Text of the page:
Commercial uses for bath sponges range from cosmetic, bath, or industrial purposes, with the quality of the sponge based on analysing the quality of the sponge skeleton, with those possessing soft, durable and elastic fibres demanding the highest price [6].


  • Bioactive Uses

The presence of secondary metabolites produced by symbiotic microorganisms within the sponge, enhances its growth and survival. Thousands of sponge derived secondary metabolites have been successfully isolated from sponges, with many metabolites having potential medicinal properties, such as cytotoxicity, anti-inflammatory and anti-viral activity. Therefore, they have significant potential within the pharmaceutical industry as a means of generating novel therapeutics [7]. These secondary metabolites, however, are often only present in trace amounts, with the only methods to use these metabolites as therapeutics depending on the scale up of the compounds via chemical synthesis or aquaculture [8] .

Factors that affect the growth of sponges[edit]

  • Salinity, pH, Temperature and Light

Sea sponges should be cultured at a salinity of 35ppt (salinity of seawater). Hypersalinity (high salt concentrations) in the immediate environment surrounding a sponge will dehydrate sponge cells, whereas a hyposaline (low salt concentration) environment dilutes the intracellular environment of the sponge [9]. The pH of water must match that of seawater (pH 7.8-8.4) in order for sponge production to be maximised [9]. Sponges are sensitive to temperature and extreme fluctuations in ambient temperature adversely affect the health of sea sponges. High temperatures lead to crashes in sponge cultures. Symbiotic bacteria that normally inhabit sea sponges start reproducing at an unsustainable rate when ambient temperature of the water increases by a few degrees. These bacteria then attack and destroy the sponge cells and tissue. It has been suggested that sponges should be cultured at water temperatures slightly below the ambient water temperature in the region the sponge has been originally isolated from [9]. Photosynthetic endosymbionts inhabit many tropical sponges, and these require light to survive. Certain sponges as a result depend on light availability and intensity to achieve their nutritional needs [10].However, light in some species of sponges may lead to growth inhibition as some sponge species are sensitive to ultraviolet radiation[10]. Other than when the sponge has associated photosynthetic bacteria, optimal sea sponge growth occurs in dark conditions [10].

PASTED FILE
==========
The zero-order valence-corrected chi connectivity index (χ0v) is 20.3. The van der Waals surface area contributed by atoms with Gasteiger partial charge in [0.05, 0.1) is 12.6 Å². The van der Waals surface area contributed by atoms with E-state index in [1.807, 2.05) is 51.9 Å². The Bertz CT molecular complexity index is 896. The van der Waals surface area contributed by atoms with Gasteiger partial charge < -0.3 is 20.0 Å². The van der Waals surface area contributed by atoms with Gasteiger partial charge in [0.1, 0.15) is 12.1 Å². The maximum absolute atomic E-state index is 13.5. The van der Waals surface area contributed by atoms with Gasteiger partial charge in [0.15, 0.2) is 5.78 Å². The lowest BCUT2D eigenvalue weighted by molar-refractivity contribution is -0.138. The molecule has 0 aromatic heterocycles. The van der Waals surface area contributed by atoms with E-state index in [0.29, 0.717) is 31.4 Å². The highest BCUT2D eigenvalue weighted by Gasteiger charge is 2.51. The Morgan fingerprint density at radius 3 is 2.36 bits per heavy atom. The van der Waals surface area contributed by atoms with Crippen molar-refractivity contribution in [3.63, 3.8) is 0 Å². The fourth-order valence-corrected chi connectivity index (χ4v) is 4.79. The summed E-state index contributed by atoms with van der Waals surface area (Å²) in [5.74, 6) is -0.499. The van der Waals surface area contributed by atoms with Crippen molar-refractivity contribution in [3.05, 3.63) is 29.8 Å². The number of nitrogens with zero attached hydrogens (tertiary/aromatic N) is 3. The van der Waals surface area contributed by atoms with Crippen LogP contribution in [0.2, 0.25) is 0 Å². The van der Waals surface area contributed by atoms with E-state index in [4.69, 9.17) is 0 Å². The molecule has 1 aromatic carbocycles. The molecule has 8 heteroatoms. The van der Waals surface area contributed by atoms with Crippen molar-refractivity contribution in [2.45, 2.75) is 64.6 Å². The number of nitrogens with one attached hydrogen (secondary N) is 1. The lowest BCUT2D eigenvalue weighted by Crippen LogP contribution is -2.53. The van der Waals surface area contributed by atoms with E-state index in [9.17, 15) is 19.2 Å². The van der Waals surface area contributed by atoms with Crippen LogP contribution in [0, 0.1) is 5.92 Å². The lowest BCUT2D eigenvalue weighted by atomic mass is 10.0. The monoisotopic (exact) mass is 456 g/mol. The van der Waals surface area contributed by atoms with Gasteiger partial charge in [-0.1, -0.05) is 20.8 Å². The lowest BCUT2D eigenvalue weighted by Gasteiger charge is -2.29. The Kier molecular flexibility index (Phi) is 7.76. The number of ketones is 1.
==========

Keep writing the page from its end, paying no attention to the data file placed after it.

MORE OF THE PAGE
• Dissolved Oxygen